Lamar Austin, a father of four in Concord, New Hampshire, United States, said he was fired on New Year’s Day for missing work to witness the birth of his son. The 30-year-old military veteran told the local paper Concord Monitor he had been one month into a 90-day contract as a part-time security guard with Salerno Protective Services. Austin said the company told him they were looking for “dependable people,” and that he would have to be on call 24/7.
On Dec. 28, another employee canceled due to a snowstorm. Austin was asked to cover the shift, but couldn’t because his pregnant wife, Lindsay, was due to give birth in three days and he had to take her to a doctor appointment. Austin was scheduled to work the following Friday and Saturday, but then his wife went into labor. He told his boss he would not be able to come in.
“The second day I told my boss, ‘My wife is still in labor,’ and he just said, ‘You’re forcing my hand, if you aren’t in work by 8:00 tomorrow we are going to terminate you.’”
Austin decided that, no matter what, he would not miss the birth of his son.
“I thought, ‘Family comes before anything else,’ ” he said. “I’m not going to turn my back on them for a job.”
On New Year’s Day, at 1a.m., Austin got a text message that his employment had been “terminated.”
“I just responded ‘ok,’” he said. “I was in the hospital, it was a long night, and I wasn’t trying to argue with nobody about a job while my wife was in labor.”
His son, Cainan, was born just a few hours later. He was the first baby of 2017 born in Concord.
There’s been an outpouring of support for the family, with people raising thousands for them on GoFundMe.
The GoFundMe campaign founder, Sara Pereschino, does not know the family personally, but spoke with Austin before starting the initiative.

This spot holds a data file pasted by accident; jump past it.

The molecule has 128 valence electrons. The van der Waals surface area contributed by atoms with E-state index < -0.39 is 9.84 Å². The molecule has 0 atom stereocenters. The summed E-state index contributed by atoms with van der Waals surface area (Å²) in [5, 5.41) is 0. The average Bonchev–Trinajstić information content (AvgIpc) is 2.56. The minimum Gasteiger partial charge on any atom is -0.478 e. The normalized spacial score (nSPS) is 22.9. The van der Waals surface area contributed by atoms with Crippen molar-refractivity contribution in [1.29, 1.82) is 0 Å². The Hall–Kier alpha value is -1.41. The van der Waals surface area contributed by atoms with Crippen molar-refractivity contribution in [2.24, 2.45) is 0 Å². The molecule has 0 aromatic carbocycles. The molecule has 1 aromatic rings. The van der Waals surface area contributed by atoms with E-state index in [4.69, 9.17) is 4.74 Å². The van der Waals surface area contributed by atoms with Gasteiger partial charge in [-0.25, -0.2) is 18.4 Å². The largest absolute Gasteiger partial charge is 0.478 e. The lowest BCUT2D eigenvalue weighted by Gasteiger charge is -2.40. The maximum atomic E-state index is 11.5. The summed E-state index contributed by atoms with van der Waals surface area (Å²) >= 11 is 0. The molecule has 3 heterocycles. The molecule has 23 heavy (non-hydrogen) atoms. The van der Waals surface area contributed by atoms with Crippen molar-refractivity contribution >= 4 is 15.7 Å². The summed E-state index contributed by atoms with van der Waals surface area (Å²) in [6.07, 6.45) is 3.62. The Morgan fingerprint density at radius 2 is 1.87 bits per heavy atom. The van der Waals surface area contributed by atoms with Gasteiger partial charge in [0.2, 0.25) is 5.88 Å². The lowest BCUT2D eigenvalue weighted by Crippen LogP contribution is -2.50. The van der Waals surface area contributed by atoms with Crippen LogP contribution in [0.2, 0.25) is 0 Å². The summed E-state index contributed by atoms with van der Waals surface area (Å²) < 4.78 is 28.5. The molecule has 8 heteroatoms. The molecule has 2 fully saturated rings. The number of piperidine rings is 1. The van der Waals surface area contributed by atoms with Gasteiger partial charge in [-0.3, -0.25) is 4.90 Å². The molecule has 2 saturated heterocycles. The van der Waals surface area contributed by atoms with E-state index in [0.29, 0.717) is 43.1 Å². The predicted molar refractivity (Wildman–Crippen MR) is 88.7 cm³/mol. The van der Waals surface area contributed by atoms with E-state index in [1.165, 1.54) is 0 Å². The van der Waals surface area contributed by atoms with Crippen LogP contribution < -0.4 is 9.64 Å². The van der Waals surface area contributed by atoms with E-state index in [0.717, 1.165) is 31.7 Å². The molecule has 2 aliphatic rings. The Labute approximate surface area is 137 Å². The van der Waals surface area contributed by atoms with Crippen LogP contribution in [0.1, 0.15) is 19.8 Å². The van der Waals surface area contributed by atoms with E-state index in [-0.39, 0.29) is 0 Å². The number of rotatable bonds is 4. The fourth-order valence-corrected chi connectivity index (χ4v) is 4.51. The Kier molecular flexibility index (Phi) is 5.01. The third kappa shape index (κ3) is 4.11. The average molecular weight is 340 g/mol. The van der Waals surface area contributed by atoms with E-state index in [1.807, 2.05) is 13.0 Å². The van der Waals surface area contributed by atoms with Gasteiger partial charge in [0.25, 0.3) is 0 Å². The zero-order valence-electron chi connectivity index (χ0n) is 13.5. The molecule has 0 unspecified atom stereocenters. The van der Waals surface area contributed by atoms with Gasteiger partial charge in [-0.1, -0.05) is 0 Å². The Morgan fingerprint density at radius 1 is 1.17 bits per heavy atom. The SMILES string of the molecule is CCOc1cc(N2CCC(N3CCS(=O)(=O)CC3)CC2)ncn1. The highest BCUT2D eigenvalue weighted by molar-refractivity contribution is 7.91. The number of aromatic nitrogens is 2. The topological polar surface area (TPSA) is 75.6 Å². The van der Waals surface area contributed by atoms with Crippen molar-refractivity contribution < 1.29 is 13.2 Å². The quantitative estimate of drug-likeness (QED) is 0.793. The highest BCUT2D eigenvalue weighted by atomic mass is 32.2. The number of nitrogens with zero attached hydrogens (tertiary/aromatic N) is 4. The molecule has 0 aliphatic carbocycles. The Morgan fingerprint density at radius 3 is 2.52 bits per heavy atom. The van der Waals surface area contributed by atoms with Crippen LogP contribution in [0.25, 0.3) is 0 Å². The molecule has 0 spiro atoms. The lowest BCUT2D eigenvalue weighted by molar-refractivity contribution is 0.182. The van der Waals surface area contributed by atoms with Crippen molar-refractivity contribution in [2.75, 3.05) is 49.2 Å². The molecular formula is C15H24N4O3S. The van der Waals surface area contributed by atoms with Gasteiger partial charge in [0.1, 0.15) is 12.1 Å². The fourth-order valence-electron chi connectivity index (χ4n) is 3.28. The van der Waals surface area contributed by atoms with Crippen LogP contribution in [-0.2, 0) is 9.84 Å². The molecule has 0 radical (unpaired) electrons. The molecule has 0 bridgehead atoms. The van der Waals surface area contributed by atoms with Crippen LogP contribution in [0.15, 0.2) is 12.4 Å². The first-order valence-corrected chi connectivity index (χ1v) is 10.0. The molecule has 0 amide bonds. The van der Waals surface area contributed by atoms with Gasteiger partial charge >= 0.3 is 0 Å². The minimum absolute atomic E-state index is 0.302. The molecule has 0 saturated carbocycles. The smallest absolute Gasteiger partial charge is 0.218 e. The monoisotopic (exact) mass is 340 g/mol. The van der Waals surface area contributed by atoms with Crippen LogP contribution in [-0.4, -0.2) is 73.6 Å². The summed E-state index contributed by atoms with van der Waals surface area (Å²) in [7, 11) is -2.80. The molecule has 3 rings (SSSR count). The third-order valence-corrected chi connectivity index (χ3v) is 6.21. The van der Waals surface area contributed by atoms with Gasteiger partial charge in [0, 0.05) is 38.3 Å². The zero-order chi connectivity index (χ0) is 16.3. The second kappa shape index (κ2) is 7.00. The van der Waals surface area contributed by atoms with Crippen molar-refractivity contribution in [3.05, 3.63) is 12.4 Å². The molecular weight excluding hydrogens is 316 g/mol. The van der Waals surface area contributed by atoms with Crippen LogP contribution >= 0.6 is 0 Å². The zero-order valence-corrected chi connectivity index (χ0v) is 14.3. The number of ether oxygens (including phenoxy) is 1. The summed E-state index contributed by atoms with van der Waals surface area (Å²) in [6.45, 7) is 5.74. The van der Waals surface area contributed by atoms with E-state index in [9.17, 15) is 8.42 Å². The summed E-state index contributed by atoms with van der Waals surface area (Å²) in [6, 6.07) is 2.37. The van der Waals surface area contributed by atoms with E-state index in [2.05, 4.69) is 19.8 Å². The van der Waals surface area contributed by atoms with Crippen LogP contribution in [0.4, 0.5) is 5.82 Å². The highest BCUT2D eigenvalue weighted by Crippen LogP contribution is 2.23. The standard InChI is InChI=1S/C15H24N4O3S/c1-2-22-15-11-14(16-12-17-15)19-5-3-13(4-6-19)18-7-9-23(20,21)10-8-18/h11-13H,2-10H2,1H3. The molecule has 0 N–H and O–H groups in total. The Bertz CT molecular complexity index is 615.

“I have a 3-year-old and a 3-month-old and not only was my husband able to be there for both births, he had time home with me and the girls after. I can’t imagine having to choose between seeing your son born and keeping your job. If we’re really going to do right by our working families, companies and governments need to step up to institute policies like paid family leave,” she said.
Austin has also received at least three job offers from people who read about his story. Denis Beaudoin, the business manager from Concord’s International Brotherhood of Electrical Workers, encouraged Austin to apply for an electrical work apprenticeship.
“I know how valuable family time is, and if you’re a union member we incorporate that, we understand that, and we don’t penalize you for that,” Beaudoin told the Concord Monitor.
Austin was also offered an apprenticeship by a union president, and the branch manager of the Adecco staffing agency offered help finding work.
In a statement to BuzzFeed News, a rep for Salerno Protective Services denied that Austin’s termination had “anything to due with his child’s birth.”
The rep said he congratulated Austin and offered “reinstatement if he would agree to more training and put forth an effort to correct some things,” but that Austin declined.
“The timing of the termination was poor on my part but it was necessary for operation purposes,” he said. “Salerno will be looking into revamping it’s termination policies to avoid such misunderstandings in the future.”
Though losing his job hasn’t been easy, Austin said it was worth it. “It was hard, but if I have to choose between work and family, I’m always going to pick my family. Sometimes you lose something and you get something even better,” he said.
This story is retold from Buzzfeed News